Google+ Badge

Thursday, February 8, 2018

Huston Hollow Populated by Black Friday -- Lucasville Connections

  

Gus Hill at Huston (Houston) Hollow


The predominantly African-American community of Huston Hollow (Houston Hollow) was established in Scioto County, Ohio around 1830. It was located eight miles north of Portsmouth. A storied narrative known as Black Friday describes a forced expulsion of much of Portsmouth, Ohio's black population who fled north to take refuge and residence at Huston Hollow. The mass removal in 1831 accounted for much of the population of African-Americans in this now nonexistent community.

In order to understand conditions in Ohio in the early 1800s, one must consider that although slavery was not allowed in Ohio as part of the Constitution of 1803, Whites did not treat African-Americans as equals. A river crossing into this Free State did little to guarantee equality and even less to secure the free pursuit of happiness. Enduring prejudice and many forced hardships, Blacks led a perilous existence in Southern Ohio. For slaves, freedom was achieved in Canada, still hundreds of miles away.
Black Laws

As a result of these sentiments, as early as 1804, Ohio legislators had enacted so-called “Black Laws.” The Congress of the Buckeye state became the first legislative body in the country to enact such laws, intended to restrict the rights of free blacks. Two groups supported the measure: white settlers from Kentucky and Virginia, and a growing group of businessmen who had ties to southern slavery. All of them despised blacks. The legislation forced blacks and mulattoes to furnish certificates of freedom from a court in the United States before they could settle in Ohio. All black residents had to register with the names of their children by June 1, 1805. The registration fee was 12 and a half cents per name.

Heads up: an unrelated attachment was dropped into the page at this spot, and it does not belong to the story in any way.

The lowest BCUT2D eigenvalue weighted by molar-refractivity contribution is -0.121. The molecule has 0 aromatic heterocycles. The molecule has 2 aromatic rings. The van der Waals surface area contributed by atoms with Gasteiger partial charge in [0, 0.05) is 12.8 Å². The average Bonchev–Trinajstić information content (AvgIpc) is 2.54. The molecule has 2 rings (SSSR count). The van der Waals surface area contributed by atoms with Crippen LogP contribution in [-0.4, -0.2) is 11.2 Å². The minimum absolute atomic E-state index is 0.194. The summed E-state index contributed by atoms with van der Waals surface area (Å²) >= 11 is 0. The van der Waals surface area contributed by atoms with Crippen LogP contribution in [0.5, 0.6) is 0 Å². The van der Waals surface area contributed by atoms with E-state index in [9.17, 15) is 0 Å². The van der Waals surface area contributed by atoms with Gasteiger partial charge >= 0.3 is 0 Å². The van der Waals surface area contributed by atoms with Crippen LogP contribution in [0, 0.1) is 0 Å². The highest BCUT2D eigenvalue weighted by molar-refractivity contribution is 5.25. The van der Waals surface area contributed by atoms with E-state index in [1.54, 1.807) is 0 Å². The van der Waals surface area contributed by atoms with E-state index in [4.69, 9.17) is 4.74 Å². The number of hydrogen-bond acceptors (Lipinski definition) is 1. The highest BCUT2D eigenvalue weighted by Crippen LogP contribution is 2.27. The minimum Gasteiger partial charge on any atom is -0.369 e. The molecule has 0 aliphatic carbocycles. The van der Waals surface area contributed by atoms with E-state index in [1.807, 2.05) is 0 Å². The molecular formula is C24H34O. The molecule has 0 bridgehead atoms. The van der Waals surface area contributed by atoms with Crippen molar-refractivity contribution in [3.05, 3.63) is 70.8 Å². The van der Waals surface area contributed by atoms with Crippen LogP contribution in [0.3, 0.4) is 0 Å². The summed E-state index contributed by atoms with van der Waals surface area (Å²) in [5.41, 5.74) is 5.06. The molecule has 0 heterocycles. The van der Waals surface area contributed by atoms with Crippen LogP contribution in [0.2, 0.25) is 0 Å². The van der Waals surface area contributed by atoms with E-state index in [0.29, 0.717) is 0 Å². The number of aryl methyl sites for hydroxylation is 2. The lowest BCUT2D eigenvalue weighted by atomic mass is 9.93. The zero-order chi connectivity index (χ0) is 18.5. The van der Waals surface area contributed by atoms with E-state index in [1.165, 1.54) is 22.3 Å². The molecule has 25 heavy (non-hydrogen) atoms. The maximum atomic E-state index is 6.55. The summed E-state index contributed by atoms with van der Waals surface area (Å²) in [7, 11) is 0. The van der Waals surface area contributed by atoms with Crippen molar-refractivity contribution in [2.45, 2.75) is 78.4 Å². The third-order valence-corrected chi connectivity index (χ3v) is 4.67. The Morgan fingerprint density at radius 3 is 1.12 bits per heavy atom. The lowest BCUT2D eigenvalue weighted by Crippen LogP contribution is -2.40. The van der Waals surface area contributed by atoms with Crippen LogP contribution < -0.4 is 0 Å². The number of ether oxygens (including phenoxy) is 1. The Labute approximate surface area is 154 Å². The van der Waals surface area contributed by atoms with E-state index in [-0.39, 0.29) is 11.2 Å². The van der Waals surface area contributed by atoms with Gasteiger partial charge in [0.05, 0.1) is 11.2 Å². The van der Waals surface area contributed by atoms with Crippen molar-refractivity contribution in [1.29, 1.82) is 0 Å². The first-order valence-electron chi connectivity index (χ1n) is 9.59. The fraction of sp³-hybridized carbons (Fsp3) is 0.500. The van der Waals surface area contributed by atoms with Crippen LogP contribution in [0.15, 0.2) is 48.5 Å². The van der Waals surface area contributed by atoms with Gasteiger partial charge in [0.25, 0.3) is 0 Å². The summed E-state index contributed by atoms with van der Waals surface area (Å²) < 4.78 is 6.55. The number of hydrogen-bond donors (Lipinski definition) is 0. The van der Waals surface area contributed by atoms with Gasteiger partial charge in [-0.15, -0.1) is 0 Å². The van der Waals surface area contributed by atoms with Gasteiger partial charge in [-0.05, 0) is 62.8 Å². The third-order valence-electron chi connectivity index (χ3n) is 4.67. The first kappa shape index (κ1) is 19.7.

It became a punishable offense to employ a black person who could not present a certificate of freedom. Anyone harboring or helping fugitive slaves was fined $1,000, with the informer receiving half of the fine.

On January 25, 1807, the laws in Ohio were toughened. The registration law provided that, within twenty days of their entry into Ohio, African-Americans were required to enter into a five-hundred-dollar bond with two property holders and that these free-holders, if called upon, would be required to apply the funds to the welfare or liability of the emigrant. Other Black Laws barred African-Americans from enrolling in the militia, serving on juries, and attending public schools. The Black Laws remained in effect until 1849.

For evident reasons, the Black Laws and other policies deterred African Americans from settling in Ohio. Still, some did under great duress.
Black Friday

On Friday, January 21st, 1831, the following notice appeared in the city's paper, the Portsmouth Courier:

The citizens of Portsmouth are adopting measures to free the town of its colored population. We saw a paper, yesterday, with between one and two hundred names, including most of the house-holders, in which they pledged themselves not to employ any of them who have not complied with the law. The authorities have requested us to give notice that they will hereafter enforce the law indiscriminately."

According to historical accounts, eighty African American residents of the city were then expelled under the threat of enforcement of the Ohio "Black Laws." Accounts say “one hundred or two hundred householders in Portsmouth” signed a paper demanding the move.